And the reality is that if we do not submit peacefully and willingly to Allah, we will submit to something else.

We were created to submit just like a car was created to run on dry land. Some people choose to submit to materialism, some to romantic love, some to celebrity culture, etc. But none of these things can ever fit in the place created in us that is meant for God.

We can protect our identity as Muslim by understanding that when we put something in Allah’s place, it will break us just like driving a car through water will break it.

But we can do more to protect our identity than just understanding it ourselves. We can help others to understand it as well. That is to say, we can protect our identity by making dawah, by simply being openly Muslim in the world. We can show, not just tell, people we are Muslim and that means simply that we do your best to be your best in the eyes of God.

We can also make dawah by showing that we can and do have many and varied other, concurrent identities. I think sometimes people who fear Muslims and misunderstand Islam think that “Muslim” is the only identity we hold.

Just like the white supremacist cannot see that black people are multi-faceted, as humans always are. They cannot see through their fear and hatred that any given black person can also be a slightly nerdy comic book enthusiast, or a genius scientist, or a deep-thinking artist. The white supremacist only sees a black person through a singular identity that is misunderstood and stereotyped.

Similarly, the one who fears and hates Muslims can only see Muslims as Muslim, an identity they misunderstand and stereotype, and not as human beings with complex identities.

So, a great tool in helping people understand what it means to be Muslim might just be in showing people that being Muslim also means being a nerd, or being a jock, or being an artist. That all of these identities are embraced within the Islamic framework.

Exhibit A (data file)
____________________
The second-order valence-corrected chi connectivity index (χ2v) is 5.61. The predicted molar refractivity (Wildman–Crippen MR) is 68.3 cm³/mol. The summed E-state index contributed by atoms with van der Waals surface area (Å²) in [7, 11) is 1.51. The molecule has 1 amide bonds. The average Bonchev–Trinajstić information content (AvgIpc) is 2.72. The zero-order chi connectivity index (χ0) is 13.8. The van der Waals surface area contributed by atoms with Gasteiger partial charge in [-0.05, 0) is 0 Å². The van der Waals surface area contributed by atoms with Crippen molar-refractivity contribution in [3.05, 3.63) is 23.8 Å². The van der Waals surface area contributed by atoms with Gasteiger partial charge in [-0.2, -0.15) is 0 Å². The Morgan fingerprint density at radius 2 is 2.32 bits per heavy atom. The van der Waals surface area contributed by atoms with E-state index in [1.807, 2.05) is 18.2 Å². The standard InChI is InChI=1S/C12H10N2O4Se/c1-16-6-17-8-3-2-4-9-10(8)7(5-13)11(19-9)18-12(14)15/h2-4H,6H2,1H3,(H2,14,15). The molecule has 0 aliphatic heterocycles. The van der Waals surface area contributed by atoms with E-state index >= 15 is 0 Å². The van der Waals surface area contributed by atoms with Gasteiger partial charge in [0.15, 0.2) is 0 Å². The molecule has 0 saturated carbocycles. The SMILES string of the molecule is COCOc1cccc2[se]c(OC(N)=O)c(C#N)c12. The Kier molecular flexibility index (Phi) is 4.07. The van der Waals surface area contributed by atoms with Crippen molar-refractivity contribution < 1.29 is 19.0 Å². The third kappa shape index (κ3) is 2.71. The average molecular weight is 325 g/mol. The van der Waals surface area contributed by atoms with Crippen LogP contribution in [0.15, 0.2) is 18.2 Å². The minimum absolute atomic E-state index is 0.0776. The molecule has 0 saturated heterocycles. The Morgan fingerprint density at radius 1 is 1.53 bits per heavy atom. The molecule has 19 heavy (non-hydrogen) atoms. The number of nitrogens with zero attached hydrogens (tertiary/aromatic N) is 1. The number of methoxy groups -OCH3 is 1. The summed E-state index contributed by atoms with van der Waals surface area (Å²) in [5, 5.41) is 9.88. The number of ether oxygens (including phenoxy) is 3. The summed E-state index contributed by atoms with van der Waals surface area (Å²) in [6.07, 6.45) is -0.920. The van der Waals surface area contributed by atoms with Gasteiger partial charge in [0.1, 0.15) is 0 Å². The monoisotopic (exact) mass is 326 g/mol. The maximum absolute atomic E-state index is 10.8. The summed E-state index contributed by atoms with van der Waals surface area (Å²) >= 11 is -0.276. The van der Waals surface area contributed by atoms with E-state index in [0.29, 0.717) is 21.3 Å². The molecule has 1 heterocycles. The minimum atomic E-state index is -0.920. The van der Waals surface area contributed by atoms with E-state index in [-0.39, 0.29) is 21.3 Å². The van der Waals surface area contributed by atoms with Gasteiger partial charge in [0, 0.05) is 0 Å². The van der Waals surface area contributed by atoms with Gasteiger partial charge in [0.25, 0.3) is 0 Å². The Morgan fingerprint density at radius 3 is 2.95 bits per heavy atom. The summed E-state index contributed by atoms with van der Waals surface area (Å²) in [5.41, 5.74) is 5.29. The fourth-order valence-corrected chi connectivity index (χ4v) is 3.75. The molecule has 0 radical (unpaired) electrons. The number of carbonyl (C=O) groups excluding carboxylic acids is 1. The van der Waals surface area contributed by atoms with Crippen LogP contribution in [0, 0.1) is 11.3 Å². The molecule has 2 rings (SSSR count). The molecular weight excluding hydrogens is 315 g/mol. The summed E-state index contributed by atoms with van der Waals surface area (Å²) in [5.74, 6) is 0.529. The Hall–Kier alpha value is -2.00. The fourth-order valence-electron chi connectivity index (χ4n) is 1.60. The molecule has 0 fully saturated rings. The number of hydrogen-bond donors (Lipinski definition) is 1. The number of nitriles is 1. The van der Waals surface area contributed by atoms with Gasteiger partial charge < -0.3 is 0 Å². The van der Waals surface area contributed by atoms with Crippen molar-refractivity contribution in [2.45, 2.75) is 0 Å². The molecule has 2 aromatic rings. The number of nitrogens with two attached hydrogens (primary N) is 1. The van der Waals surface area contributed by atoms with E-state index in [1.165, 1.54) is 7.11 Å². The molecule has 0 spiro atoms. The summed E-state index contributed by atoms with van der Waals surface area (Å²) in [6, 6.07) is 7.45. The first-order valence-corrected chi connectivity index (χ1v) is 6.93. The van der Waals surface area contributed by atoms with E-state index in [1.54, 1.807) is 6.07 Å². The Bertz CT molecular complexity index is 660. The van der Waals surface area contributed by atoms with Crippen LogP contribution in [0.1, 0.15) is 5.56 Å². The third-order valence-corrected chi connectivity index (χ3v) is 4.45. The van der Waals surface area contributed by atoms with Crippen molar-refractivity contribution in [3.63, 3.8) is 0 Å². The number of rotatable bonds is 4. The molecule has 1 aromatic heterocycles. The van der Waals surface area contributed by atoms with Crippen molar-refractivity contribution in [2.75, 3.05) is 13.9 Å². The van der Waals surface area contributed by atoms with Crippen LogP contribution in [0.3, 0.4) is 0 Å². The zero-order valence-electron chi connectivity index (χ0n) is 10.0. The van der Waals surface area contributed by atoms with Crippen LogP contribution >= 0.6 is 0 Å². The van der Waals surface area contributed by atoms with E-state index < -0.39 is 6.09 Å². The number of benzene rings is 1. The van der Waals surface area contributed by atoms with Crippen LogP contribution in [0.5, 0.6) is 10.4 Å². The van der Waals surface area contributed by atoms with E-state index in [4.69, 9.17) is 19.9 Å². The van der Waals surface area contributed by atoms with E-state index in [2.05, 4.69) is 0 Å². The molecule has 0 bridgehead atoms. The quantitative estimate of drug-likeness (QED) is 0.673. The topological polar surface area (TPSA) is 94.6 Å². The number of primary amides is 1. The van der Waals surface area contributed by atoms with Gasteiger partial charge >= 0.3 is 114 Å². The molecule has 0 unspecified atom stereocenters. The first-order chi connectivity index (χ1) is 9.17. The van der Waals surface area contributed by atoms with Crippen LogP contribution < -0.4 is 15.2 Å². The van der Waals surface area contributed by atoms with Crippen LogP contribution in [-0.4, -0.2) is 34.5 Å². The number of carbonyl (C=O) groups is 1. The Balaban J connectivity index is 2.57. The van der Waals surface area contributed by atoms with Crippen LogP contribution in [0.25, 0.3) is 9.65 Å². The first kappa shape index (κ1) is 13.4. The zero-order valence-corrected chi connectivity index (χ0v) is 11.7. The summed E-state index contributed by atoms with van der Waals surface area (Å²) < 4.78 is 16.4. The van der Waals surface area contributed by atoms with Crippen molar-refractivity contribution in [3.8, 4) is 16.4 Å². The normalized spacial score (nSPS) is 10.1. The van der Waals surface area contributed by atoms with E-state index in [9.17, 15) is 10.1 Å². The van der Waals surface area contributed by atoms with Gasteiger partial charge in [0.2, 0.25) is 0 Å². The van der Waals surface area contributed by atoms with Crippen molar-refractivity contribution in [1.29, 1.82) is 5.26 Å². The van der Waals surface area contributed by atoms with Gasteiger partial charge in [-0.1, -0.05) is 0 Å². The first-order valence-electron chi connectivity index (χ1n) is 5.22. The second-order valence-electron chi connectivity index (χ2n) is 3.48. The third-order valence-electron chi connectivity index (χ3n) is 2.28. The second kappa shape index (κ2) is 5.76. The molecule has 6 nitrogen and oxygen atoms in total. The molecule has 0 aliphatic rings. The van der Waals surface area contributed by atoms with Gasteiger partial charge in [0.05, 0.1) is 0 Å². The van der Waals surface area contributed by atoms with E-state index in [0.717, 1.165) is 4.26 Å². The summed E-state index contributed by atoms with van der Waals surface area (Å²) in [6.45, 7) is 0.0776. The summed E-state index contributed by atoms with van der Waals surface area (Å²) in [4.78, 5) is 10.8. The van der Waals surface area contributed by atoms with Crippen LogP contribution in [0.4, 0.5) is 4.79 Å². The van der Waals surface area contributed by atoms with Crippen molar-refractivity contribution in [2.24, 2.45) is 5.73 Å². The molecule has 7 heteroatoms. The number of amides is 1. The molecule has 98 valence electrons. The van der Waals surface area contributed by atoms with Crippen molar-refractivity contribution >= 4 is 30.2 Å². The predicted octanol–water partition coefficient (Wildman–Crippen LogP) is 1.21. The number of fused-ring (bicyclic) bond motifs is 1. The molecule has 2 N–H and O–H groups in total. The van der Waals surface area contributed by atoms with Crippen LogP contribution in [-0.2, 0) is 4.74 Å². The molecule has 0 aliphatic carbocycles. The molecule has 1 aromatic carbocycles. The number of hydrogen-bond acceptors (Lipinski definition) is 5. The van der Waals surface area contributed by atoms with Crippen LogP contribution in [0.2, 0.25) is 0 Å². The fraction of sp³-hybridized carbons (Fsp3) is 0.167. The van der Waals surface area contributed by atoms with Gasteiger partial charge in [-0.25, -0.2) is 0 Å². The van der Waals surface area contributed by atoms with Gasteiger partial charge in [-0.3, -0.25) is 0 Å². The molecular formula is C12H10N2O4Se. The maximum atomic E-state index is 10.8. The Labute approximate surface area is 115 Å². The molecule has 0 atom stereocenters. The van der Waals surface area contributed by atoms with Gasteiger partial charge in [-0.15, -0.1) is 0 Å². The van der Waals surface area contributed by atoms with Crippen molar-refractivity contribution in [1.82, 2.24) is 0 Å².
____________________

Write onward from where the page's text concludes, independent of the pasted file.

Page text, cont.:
Because if there is widespread fear of the Muslim identity, we will never be able to protect it if we don’t show people that Islam does not require people to be robots.

Through understanding what our identity as Muslim means and showing those who fear that identity that we are just people; complex, diverse, and just trying to do our best in a complicated world, perhaps we will have a better chance our protecting our Muslim identity.

(From Discovering Islam archive)

About Theresa Corbin
Theresa Corbin is the author of The Islamic, Adult Coloring Book and co-author of The New Muslim’s Field Guide. Corbin is a French-creole American and Muslimah who converted in 2001. She holds a BA in English Lit and is a writer, editor, and graphic artist who focuses on themes of conversion to Islam, Islamophobia, women's issues, and bridging gaps between peoples of different faiths and cultures. She is a regular contributor for and Al Jumuah magazine. Her work has also been featured on CNN and Washington Post, among other publications. Visit her blog, islamwich, where she discusses the intersection of culture and religion.